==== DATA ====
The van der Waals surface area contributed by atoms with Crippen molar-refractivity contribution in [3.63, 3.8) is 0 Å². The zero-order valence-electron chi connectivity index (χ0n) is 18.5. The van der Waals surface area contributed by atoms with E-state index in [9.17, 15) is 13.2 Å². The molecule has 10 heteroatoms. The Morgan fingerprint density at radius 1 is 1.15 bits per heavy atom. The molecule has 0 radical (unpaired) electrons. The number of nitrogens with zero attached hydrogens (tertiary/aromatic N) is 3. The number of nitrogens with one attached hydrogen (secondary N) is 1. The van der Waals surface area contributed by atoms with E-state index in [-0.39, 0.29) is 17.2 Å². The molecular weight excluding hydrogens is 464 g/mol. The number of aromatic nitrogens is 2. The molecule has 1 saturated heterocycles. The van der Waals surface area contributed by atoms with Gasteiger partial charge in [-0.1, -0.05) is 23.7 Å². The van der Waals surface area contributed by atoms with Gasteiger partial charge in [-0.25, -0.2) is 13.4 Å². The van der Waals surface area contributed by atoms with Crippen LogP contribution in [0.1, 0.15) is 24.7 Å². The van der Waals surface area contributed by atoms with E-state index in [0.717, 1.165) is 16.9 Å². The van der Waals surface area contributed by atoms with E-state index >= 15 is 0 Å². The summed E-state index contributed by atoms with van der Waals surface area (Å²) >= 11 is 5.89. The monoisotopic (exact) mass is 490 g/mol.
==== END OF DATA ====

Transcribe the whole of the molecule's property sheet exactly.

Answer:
The van der Waals surface area contributed by atoms with Crippen molar-refractivity contribution in [3.63, 3.8) is 0 Å². The zero-order valence-electron chi connectivity index (χ0n) is 18.5. The van der Waals surface area contributed by atoms with E-state index in [9.17, 15) is 13.2 Å². The molecule has 10 heteroatoms. The Morgan fingerprint density at radius 1 is 1.15 bits per heavy atom. The molecule has 0 radical (unpaired) electrons. The number of nitrogens with zero attached hydrogens (tertiary/aromatic N) is 3. The number of nitrogens with one attached hydrogen (secondary N) is 1. The van der Waals surface area contributed by atoms with E-state index in [-0.39, 0.29) is 17.2 Å². The molecular weight excluding hydrogens is 464 g/mol. The number of aromatic nitrogens is 2. The molecule has 1 saturated heterocycles. The van der Waals surface area contributed by atoms with Gasteiger partial charge in [-0.1, -0.05) is 23.7 Å². The van der Waals surface area contributed by atoms with Gasteiger partial charge in [-0.25, -0.2) is 13.4 Å². The van der Waals surface area contributed by atoms with Crippen LogP contribution in [0.1, 0.15) is 24.7 Å². The van der Waals surface area contributed by atoms with E-state index in [0.717, 1.165) is 16.9 Å². The van der Waals surface area contributed by atoms with E-state index >= 15 is 0 Å². The summed E-state index contributed by atoms with van der Waals surface area (Å²) >= 11 is 5.89. The monoisotopic (exact) mass is 490 g/mol.